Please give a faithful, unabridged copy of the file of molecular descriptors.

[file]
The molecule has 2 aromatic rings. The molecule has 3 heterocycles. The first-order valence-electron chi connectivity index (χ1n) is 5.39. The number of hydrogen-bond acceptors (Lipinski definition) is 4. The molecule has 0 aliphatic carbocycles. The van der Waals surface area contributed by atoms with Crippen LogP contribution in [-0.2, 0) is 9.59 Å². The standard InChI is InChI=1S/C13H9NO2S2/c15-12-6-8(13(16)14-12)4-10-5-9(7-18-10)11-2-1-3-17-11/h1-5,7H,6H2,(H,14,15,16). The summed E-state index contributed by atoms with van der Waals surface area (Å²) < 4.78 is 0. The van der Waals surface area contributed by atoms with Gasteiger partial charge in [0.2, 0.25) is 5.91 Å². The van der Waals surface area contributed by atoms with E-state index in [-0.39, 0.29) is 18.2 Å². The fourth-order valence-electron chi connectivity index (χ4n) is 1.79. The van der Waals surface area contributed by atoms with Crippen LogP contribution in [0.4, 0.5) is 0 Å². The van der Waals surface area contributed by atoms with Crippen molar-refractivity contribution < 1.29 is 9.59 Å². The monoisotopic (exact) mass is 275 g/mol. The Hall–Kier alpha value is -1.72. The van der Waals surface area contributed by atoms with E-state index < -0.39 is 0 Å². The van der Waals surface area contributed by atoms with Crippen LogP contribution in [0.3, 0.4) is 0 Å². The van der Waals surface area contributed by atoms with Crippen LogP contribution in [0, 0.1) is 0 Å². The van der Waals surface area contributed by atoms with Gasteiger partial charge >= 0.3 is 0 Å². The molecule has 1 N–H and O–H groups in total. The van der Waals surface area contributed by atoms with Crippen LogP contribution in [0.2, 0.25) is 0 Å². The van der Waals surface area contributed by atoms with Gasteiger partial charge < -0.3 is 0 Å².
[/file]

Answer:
The molecule has 2 aromatic rings. The molecule has 3 heterocycles. The first-order valence-electron chi connectivity index (χ1n) is 5.39. The number of hydrogen-bond acceptors (Lipinski definition) is 4. The molecule has 0 aliphatic carbocycles. The van der Waals surface area contributed by atoms with Crippen LogP contribution in [-0.2, 0) is 9.59 Å². The standard InChI is InChI=1S/C13H9NO2S2/c15-12-6-8(13(16)14-12)4-10-5-9(7-18-10)11-2-1-3-17-11/h1-5,7H,6H2,(H,14,15,16). The summed E-state index contributed by atoms with van der Waals surface area (Å²) < 4.78 is 0. The van der Waals surface area contributed by atoms with Gasteiger partial charge in [0.2, 0.25) is 5.91 Å². The van der Waals surface area contributed by atoms with E-state index in [-0.39, 0.29) is 18.2 Å². The fourth-order valence-electron chi connectivity index (χ4n) is 1.79. The van der Waals surface area contributed by atoms with Crippen LogP contribution in [0.4, 0.5) is 0 Å². The van der Waals surface area contributed by atoms with Crippen molar-refractivity contribution < 1.29 is 9.59 Å². The monoisotopic (exact) mass is 275 g/mol. The Hall–Kier alpha value is -1.72. The van der Waals surface area contributed by atoms with E-state index < -0.39 is 0 Å². The van der Waals surface area contributed by atoms with Crippen LogP contribution in [0.3, 0.4) is 0 Å². The van der Waals surface area contributed by atoms with Crippen LogP contribution in [0, 0.1) is 0 Å². The van der Waals surface area contributed by atoms with Gasteiger partial charge >= 0.3 is 0 Å². The molecule has 1 N–H and O–H groups in total. The van der Waals surface area contributed by atoms with Crippen LogP contribution in [0.2, 0.25) is 0 Å². The van der Waals surface area contributed by atoms with Gasteiger partial charge < -0.3 is 0 Å².